P: We once went to the spa and took my little brother with us and so when we were at the spa all day long he was with the kids at the hotel. So, little creative things like that so we can get our grown up time or whatever. Enjoy each other’s company, then come back to reality. But when it’s a family member, especially for Kia, you can trust and relax that the kid is in safe hands. If you have like some random person that you hired to watch the kids, then you’ll be stressed out about it. Are they making the right decision? What’s going on? Kia wanted to call every five minutes when it wasn’t family.
K: Now that our kids are older, it’s just different. Some things we do today, our kids don’t really need the same level of childcare. But I don’t want them to just be with any random person for an extended period of time, either. They still join us on trips. We’d do a lot of cruises when they were younger — they often have a camp for children and you leave them and you come back and they’re happy. We still do stuff like that because we know that they’ll be entertained, we’ll be entertained. and everybody still has a good time. So we still do things we did back then.
But, I think that that was just our foundation. We were trying to figure out what we could do. What can we do so that they have fun but we get to have an awesome time as well? That’s always something that is on our minds, that we always strive for, which is good and bad. I don’t — I’m somebody who really likes having the kids close by. I would rather have them and have them not be far away.
But, as they age, we do go do things by ourselves more frequently than we did before.
P: They’re definitely jealous children now. Like, when they were young we’d all go on the trips together. Now, when they’re stuck at home and we’re out on a trip, they are really in their feelings. They have no problem letting us know that we made a terrible mistake and that we should never do that again.
P: Making time for physical intimacy was an adjustment, early on. I wanted to kick the baby out of the bedroom — I’m trying to do something, and this little dude is staring at me, you know? Breastfeeding, and they are on one side of the bed and I’m over here, all alone. The kids got in the way. You’re trying to find when to kick the baby out, and let the baby have their own space.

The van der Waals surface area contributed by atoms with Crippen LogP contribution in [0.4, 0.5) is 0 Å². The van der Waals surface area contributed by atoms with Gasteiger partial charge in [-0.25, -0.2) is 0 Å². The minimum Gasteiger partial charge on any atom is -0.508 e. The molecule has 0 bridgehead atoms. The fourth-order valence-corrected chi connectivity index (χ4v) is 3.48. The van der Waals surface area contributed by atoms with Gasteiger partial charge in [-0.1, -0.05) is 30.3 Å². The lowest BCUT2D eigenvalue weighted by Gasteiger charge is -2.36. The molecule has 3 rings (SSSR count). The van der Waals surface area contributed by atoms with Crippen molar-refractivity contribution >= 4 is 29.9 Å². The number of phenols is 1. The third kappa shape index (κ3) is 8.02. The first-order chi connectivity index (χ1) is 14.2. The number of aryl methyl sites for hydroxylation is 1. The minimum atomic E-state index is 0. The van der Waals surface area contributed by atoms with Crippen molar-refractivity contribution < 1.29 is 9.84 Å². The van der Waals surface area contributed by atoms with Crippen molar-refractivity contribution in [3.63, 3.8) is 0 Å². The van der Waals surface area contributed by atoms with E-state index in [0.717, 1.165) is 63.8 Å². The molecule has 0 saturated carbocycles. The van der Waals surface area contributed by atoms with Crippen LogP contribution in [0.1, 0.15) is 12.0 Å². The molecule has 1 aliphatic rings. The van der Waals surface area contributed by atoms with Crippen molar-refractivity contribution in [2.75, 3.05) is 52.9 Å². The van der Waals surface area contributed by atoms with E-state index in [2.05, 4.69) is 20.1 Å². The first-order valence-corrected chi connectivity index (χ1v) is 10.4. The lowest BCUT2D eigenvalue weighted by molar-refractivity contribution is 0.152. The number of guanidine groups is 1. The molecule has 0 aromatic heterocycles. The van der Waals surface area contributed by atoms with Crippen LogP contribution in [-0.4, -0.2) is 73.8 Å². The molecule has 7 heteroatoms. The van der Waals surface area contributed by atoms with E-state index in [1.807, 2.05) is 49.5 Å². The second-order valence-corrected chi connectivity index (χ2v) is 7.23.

K: I would say that, making sure the kids are in their own spaces, so that we have our own time — I’m more mindful of that these days. Before we had kids, we could do whatever whenever. Now, we’re mindful. If the kids are awake and I know they are going to be all in our face — that’s not a time that I’m going to agree to do anything.
But even if he’s going to try I’m like, okay, you have to wait, because I can not deal with all of that. It’s too stressful to be dealing with the potential of them even coming in the room. That, for me, was definitely different. When they’re younger, you don’t have to worry about that and when they’re older, they’re all over the place. With our kids, we have an open door policy. They know they can talk to us at any time. That component, too, takes a role in it.
K: We sneak out. We wait until they go to sleep sometimes and go…
P: Late dinners are a thing for us. We shut down restaurants, that’s our thing. Our friends all laugh and joke about it. We’re out at 11:30 and have dinner. Who has dinner at 11:30? That’s us! The kids are down. They’re in bed. And we go and sit at the bar and have a nice meal and chat and talk about whatever craziness is going on in our world.
Especially early on, the kids were priority number one until they were like, 5. You can forget about each other, and just talk about everything that has to do with the kids. ‘What school are they going to? What’s happening in the classroom?’ This, that, and the third. You get distracted from each other.
These days, we try to do at least one trip where it’s just the two of us. That’s our refresher course. Like, ‘Oh yeah, I do like you. I remember you. You know, you have a good time, and it’s like you’re dating all over again from back in the day.” It’s good that we do that every year.
K: So yeah, we don’t have a regular date night per se, but we do things on the fly. Random things. We probably do stuff twice a week — just doing something the two of us.